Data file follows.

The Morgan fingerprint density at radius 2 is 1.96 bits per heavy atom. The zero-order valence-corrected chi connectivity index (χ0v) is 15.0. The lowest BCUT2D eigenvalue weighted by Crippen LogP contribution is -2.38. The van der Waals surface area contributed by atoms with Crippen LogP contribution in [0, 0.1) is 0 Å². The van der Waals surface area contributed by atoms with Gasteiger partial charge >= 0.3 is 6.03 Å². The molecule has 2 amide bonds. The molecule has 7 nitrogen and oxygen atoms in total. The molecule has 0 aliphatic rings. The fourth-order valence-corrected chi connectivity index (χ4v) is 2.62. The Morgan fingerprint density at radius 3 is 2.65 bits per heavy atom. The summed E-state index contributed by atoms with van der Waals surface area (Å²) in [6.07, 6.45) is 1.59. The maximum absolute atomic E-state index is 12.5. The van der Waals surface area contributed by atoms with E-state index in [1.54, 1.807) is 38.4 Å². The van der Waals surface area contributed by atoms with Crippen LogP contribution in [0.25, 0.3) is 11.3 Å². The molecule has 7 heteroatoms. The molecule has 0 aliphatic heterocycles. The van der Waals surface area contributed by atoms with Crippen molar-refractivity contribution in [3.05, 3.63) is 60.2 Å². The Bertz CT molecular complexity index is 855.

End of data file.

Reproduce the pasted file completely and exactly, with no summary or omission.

The Morgan fingerprint density at radius 2 is 1.96 bits per heavy atom. The zero-order valence-corrected chi connectivity index (χ0v) is 15.0. The lowest BCUT2D eigenvalue weighted by Crippen LogP contribution is -2.38. The van der Waals surface area contributed by atoms with Crippen LogP contribution in [0, 0.1) is 0 Å². The van der Waals surface area contributed by atoms with Gasteiger partial charge >= 0.3 is 6.03 Å². The molecule has 2 amide bonds. The molecule has 7 nitrogen and oxygen atoms in total. The molecule has 0 aliphatic rings. The fourth-order valence-corrected chi connectivity index (χ4v) is 2.62. The Morgan fingerprint density at radius 3 is 2.65 bits per heavy atom. The summed E-state index contributed by atoms with van der Waals surface area (Å²) in [6.07, 6.45) is 1.59. The maximum absolute atomic E-state index is 12.5. The van der Waals surface area contributed by atoms with E-state index in [1.54, 1.807) is 38.4 Å². The van der Waals surface area contributed by atoms with Crippen LogP contribution in [0.25, 0.3) is 11.3 Å². The molecule has 7 heteroatoms. The molecule has 0 aliphatic heterocycles. The van der Waals surface area contributed by atoms with Crippen molar-refractivity contribution in [3.05, 3.63) is 60.2 Å². The Bertz CT molecular complexity index is 855.